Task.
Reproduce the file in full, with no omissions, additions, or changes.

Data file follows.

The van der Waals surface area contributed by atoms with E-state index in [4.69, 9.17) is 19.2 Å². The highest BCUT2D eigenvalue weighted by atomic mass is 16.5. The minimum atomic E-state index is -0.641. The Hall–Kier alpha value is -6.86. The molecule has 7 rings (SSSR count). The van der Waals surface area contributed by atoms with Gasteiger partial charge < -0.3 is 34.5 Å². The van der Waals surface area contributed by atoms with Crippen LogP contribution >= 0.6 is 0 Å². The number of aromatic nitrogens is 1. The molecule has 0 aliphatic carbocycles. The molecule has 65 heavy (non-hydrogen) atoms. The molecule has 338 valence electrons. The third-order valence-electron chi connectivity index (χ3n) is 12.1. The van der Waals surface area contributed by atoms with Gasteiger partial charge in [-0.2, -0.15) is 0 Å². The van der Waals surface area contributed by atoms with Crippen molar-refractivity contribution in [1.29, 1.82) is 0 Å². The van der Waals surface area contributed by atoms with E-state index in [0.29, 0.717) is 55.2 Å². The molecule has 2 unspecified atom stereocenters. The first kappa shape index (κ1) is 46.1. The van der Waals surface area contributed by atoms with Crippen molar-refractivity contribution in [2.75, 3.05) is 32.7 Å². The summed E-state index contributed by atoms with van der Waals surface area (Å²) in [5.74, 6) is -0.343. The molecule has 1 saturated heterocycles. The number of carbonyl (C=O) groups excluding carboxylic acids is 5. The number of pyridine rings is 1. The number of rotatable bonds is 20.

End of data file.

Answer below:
The van der Waals surface area contributed by atoms with E-state index in [4.69, 9.17) is 19.2 Å². The highest BCUT2D eigenvalue weighted by atomic mass is 16.5. The minimum atomic E-state index is -0.641. The Hall–Kier alpha value is -6.86. The molecule has 7 rings (SSSR count). The van der Waals surface area contributed by atoms with Gasteiger partial charge < -0.3 is 34.5 Å². The van der Waals surface area contributed by atoms with Crippen LogP contribution >= 0.6 is 0 Å². The number of aromatic nitrogens is 1. The molecule has 0 aliphatic carbocycles. The molecule has 65 heavy (non-hydrogen) atoms. The molecule has 338 valence electrons. The third-order valence-electron chi connectivity index (χ3n) is 12.1. The van der Waals surface area contributed by atoms with Gasteiger partial charge in [-0.2, -0.15) is 0 Å². The van der Waals surface area contributed by atoms with Crippen molar-refractivity contribution in [1.29, 1.82) is 0 Å². The van der Waals surface area contributed by atoms with E-state index in [0.29, 0.717) is 55.2 Å². The molecule has 2 unspecified atom stereocenters. The first kappa shape index (κ1) is 46.1. The van der Waals surface area contributed by atoms with Crippen molar-refractivity contribution in [2.75, 3.05) is 32.7 Å². The summed E-state index contributed by atoms with van der Waals surface area (Å²) in [5.74, 6) is -0.343. The molecule has 1 saturated heterocycles. The number of carbonyl (C=O) groups excluding carboxylic acids is 5. The number of pyridine rings is 1. The number of rotatable bonds is 20.